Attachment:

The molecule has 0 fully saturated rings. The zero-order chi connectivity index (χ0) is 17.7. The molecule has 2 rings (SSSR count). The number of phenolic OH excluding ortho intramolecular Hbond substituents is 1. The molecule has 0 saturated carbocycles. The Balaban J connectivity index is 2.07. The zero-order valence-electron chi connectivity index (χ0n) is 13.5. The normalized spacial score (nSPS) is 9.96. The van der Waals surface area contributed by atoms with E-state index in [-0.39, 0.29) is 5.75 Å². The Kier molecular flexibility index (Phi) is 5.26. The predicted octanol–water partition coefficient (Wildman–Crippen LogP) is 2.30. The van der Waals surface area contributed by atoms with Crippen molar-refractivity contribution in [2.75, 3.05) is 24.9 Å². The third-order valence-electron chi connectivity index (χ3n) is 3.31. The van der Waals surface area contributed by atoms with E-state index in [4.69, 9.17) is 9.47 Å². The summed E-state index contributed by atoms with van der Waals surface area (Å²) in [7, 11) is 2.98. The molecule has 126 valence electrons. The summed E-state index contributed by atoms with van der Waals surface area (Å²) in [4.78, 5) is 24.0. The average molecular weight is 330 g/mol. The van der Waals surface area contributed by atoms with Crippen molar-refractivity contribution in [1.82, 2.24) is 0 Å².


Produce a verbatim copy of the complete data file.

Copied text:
The molecule has 0 fully saturated rings. The zero-order chi connectivity index (χ0) is 17.7. The molecule has 2 rings (SSSR count). The number of phenolic OH excluding ortho intramolecular Hbond substituents is 1. The molecule has 0 saturated carbocycles. The Balaban J connectivity index is 2.07. The zero-order valence-electron chi connectivity index (χ0n) is 13.5. The normalized spacial score (nSPS) is 9.96. The van der Waals surface area contributed by atoms with E-state index in [-0.39, 0.29) is 5.75 Å². The Kier molecular flexibility index (Phi) is 5.26. The predicted octanol–water partition coefficient (Wildman–Crippen LogP) is 2.30. The van der Waals surface area contributed by atoms with Crippen molar-refractivity contribution in [2.75, 3.05) is 24.9 Å². The third-order valence-electron chi connectivity index (χ3n) is 3.31. The van der Waals surface area contributed by atoms with E-state index in [4.69, 9.17) is 9.47 Å². The summed E-state index contributed by atoms with van der Waals surface area (Å²) in [7, 11) is 2.98. The molecule has 126 valence electrons. The summed E-state index contributed by atoms with van der Waals surface area (Å²) in [4.78, 5) is 24.0. The average molecular weight is 330 g/mol. The van der Waals surface area contributed by atoms with Crippen molar-refractivity contribution in [1.82, 2.24) is 0 Å².